Select Committee on Environment, Food and Rural Affairs Memoranda

Memorandum submitted by the National Farmers' Union (NFU) (RPA 07)

1  Thank you for your emailed letter of 3rd November 2005 to my colleague Barney Holbeche which invited the NFU to submit written evidence to follow up of Committee's earlier report on the Rural Payments Agency (RPA) (sixth report of session 2002-03 Rural Payment Agency: HC382).

2  The NFU welcomes this follow up enquiry into the ongoing progress of the RPA with reference to the payment of the Single Payment Scheme (SPS) and their Change Programme. The state of the RPA continues to be of major interest to farmers in both England and Wales.

3  The NFU welcomed the creation of the RPA as a more open better-focused service provider for farmers and growers. As time has gone on, we have been concerned that the continuing external factors, lead by the 2003 CAP Reform, and continual internal developments through the Change Programme have lead to the RPA loosing sight of its key mission statement of being a 'customer focused organisation'. There is a concern that the organisation is not helping farmers as it should be.

4  The 2003 CAP reform demanded a massive commitment from farmers and huge changes to the way they manage their operations. Farmers were up for the challenge, but this process has not been helped by the problems at the RPA. At the NFU Council meetings in both April and October of this year our members raised their concerns to senior RPA management relating to a wide range of issues which included the following:

a)  Rural Land Register (RLR) Mapping Problems and delays and knock on affect on the Environmental Stewardship Scheme.

b)  Conflicting / Bad Advice from the RPA- Farmers unable to contact the RPA by phone, examples of conflicting advice given on such subjects as set-aside leading to a lack of confidence in the new RPA Callcentre as a result.

c)  Concerns that farmers could not accurately register themselves and their land for SPS in time in the spring.

5  These problems have seriously damaged farmers' confidence in the RPA and its systems. This will take time to rebuild.

6  In response to rapporteurs David Taylor MP and Roger Williams MP terms of reference we have set out our comments below under the headings contained in your aforementioned letter:

7  Why the RPA is unable to make payments under the SPS at the start of the payment window in December

General & Implementation of SPS in England

8  We accept that the RPA functions in a framework set out in European legislation and that a key responsibility of the organisation is to implement and administer the regulations in place. There is a concern that in justifying the implementation model in England, the RPA / DEFRA seem to be more concerned that the Commission accepts it, rather than meeting the industry needs of swift payment.

9  The NFU has been concerned about the implementation of the SPS in England since the announcement on 12th February 2004 that government had chosen to use a 'dynamic hybrid model'. Whilst it may appear to produce a simple compensation system for farmers in the future when payments are decoupled from production and historic compensation, it has so far been far from simple to set up and implement. Added to this was the decision to implement the reform at the first opportunity in 2005. These two fundamental decisions have been instrumental in the problems that have been encountered by farmers since 2004 with SPS.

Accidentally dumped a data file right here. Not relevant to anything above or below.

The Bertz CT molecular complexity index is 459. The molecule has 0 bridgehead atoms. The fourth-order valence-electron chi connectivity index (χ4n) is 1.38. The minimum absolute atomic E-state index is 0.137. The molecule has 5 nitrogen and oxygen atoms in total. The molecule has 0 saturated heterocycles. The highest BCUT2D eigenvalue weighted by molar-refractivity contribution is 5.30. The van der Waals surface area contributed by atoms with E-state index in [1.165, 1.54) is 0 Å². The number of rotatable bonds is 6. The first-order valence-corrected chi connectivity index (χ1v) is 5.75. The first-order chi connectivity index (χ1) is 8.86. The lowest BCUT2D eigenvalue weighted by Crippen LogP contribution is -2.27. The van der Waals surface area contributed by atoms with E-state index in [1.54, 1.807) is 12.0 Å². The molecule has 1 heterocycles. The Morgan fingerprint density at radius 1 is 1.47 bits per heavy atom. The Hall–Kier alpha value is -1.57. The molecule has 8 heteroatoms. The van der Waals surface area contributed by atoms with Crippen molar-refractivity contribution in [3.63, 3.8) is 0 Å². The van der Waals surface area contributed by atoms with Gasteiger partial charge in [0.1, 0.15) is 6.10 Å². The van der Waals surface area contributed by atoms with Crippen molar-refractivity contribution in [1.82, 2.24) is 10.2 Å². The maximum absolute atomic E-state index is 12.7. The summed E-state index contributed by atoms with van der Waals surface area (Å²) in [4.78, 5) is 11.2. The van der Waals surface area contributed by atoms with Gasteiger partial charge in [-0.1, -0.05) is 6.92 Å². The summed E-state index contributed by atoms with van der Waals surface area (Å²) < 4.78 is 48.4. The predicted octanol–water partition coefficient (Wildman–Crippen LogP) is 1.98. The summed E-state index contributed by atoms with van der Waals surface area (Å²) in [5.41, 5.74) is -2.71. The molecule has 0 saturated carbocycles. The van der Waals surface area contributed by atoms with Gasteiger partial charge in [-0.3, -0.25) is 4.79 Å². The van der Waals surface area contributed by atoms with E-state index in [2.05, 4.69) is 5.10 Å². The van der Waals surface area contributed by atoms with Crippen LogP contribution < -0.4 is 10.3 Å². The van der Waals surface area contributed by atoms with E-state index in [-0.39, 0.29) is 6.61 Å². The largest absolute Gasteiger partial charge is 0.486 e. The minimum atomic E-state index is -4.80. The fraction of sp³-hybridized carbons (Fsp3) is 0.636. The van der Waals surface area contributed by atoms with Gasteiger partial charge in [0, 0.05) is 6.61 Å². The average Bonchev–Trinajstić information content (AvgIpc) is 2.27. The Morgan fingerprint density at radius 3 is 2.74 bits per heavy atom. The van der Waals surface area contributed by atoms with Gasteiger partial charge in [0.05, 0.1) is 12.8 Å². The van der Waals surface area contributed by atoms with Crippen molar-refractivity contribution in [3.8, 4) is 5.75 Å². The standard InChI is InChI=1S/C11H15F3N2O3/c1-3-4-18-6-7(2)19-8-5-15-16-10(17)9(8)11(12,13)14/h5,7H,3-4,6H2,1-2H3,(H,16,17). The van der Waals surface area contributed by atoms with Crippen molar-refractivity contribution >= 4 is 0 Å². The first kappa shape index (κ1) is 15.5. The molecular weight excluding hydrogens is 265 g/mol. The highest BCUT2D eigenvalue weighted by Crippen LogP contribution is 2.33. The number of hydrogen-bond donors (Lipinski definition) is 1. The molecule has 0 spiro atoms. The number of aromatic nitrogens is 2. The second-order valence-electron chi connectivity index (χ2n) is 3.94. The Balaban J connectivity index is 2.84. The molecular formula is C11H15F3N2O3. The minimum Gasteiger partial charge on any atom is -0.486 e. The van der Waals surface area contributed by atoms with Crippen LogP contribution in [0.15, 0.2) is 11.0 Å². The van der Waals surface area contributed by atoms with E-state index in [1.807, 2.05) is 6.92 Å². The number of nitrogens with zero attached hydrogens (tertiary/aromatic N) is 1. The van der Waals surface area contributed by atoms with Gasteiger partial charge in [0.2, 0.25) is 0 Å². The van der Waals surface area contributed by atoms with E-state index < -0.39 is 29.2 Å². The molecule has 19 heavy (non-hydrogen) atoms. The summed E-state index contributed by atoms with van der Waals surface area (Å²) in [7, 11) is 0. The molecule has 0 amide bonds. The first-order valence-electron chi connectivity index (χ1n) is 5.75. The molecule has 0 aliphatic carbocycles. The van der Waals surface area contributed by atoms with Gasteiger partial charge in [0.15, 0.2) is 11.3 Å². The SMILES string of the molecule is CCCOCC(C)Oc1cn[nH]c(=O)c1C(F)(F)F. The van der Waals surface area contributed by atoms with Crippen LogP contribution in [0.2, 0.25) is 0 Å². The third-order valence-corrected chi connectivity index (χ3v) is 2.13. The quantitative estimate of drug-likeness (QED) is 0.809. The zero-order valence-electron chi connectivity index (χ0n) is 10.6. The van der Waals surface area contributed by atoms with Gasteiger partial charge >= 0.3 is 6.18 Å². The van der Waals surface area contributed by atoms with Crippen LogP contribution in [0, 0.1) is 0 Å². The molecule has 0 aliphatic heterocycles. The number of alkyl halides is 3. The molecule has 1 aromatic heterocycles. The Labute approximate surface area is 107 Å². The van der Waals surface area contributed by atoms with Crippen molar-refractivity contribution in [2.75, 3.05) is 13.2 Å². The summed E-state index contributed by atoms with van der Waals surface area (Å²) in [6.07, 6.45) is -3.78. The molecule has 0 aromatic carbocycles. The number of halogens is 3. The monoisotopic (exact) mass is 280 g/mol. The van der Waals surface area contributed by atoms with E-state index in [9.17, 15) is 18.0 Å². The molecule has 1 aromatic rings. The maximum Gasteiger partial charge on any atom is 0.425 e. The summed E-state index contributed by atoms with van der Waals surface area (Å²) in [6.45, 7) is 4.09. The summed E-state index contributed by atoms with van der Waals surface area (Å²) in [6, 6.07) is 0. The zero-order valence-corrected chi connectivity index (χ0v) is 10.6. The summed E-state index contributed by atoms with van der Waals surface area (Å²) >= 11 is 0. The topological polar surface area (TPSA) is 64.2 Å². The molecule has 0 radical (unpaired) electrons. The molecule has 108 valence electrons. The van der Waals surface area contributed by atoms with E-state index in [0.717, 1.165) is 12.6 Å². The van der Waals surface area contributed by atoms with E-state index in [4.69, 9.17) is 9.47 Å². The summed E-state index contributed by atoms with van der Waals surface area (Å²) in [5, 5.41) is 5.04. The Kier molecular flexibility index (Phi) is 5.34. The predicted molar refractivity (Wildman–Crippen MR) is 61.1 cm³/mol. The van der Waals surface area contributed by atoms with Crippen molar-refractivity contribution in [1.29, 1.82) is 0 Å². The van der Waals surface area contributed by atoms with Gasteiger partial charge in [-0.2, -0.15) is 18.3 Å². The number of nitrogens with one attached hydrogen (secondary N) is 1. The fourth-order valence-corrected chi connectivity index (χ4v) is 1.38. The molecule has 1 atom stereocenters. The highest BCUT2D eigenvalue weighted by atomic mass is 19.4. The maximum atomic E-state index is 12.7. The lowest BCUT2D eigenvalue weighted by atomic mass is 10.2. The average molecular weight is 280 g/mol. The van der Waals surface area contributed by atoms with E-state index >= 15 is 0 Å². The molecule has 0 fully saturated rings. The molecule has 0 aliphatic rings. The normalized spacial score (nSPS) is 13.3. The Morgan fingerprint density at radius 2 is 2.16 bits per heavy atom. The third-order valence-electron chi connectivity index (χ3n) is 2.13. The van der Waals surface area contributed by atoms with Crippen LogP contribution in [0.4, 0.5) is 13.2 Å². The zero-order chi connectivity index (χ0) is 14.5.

10  We have been concerned that the implementation of the new compensation system has involved a number of fundamental changes to the rules, for example changes to the definition of who is eligible, what is eligible and what you have to do to be eligible for payment. These issues coupled to the transition from the previous compensation schemes to the new payment structure; adjustments for hardship and national reserve cases (due to the changing nature of farming in recent years) have meant a very complicated scheme has been created. In addition to these issues the RPA has had to address amongst other things the following along the way: a) Moorland line appeals, b) treatment of Common land, c) fruit, vegetable and potato authorisations and d) set-aside.

11  These scheme changes have taken place at a time when the RPA has closed two offices (Crewe and Nottingham), reduced staff numbers, employed more temporary staff and contractors to carry on with work and has restructured the handling of incoming calls and documents.

12  If one looks at the regulatory requirements of SPS it states clearly that a number of tasks have to be met by certain dates to ensure payment is made on time:

13  By 15th April 2005, all farmers should have received their application forms, a significant number seemed have been posted out right up to this date.

14  By 1st August 2005, the RPA / DEFRA should have notified farmers if their set-aside required for 2006 was to change. We are still awaiting the outcome of RPA work on this area.

15  By 31st December 2005, the RPA / DEFRA should have by this date determined the definitive value and number of payment entitlements that farmers will receive. The RPA / DEFRA have now stated that they are not going to fulfil this requirement until January 2006 at the earliest.

16  As a result of these issues the RPA are not in a position to made payment at the start of the SPS payment window (1st December 2005).

Affects of Delayed Payments on Farmers

17  What farmers want from the RPA is a swift payment of SPS monies at the start of the payment window. The long payment window under SPS which runs from 1st December to 30th June will not help the industry this year or in future years. Cashflow as you will be aware is critical. With the industry already weaken by low commodity prices and high input costs, producers are at the mercy of the buyers, traders and financial institutions. Producers are being forced to bear the brunt of the financial costs of extra interest, arrangement fees and then being forced to accept lower commodity prices as traders see an opportunity to 'cash in' on cashflow problems.